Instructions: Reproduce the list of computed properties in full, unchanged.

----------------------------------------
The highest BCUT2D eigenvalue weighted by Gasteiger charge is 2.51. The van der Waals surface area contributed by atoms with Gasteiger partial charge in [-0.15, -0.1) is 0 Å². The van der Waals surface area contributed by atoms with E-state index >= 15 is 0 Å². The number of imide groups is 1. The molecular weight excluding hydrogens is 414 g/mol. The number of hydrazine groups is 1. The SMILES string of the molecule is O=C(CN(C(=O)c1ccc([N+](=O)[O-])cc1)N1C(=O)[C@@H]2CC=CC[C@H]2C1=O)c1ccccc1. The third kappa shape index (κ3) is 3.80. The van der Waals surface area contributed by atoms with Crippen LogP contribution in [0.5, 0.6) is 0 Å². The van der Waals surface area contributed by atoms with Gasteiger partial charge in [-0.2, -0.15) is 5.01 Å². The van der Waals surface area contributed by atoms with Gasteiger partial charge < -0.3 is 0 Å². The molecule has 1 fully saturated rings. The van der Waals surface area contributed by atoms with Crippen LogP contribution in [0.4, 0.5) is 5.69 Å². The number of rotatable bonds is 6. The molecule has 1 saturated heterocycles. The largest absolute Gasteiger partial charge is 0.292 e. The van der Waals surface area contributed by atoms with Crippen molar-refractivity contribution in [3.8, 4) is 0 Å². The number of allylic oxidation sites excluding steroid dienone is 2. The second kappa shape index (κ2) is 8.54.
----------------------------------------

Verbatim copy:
The highest BCUT2D eigenvalue weighted by Gasteiger charge is 2.51. The van der Waals surface area contributed by atoms with Gasteiger partial charge in [-0.15, -0.1) is 0 Å². The van der Waals surface area contributed by atoms with E-state index >= 15 is 0 Å². The number of imide groups is 1. The molecular weight excluding hydrogens is 414 g/mol. The number of hydrazine groups is 1. The SMILES string of the molecule is O=C(CN(C(=O)c1ccc([N+](=O)[O-])cc1)N1C(=O)[C@@H]2CC=CC[C@H]2C1=O)c1ccccc1. The third kappa shape index (κ3) is 3.80. The van der Waals surface area contributed by atoms with Crippen LogP contribution in [0.5, 0.6) is 0 Å². The van der Waals surface area contributed by atoms with Gasteiger partial charge in [-0.2, -0.15) is 5.01 Å². The van der Waals surface area contributed by atoms with Gasteiger partial charge < -0.3 is 0 Å². The molecule has 1 fully saturated rings. The van der Waals surface area contributed by atoms with Crippen LogP contribution in [0.4, 0.5) is 5.69 Å². The number of rotatable bonds is 6. The molecule has 1 saturated heterocycles. The largest absolute Gasteiger partial charge is 0.292 e. The van der Waals surface area contributed by atoms with Crippen molar-refractivity contribution in [3.8, 4) is 0 Å². The number of allylic oxidation sites excluding steroid dienone is 2. The second kappa shape index (κ2) is 8.54.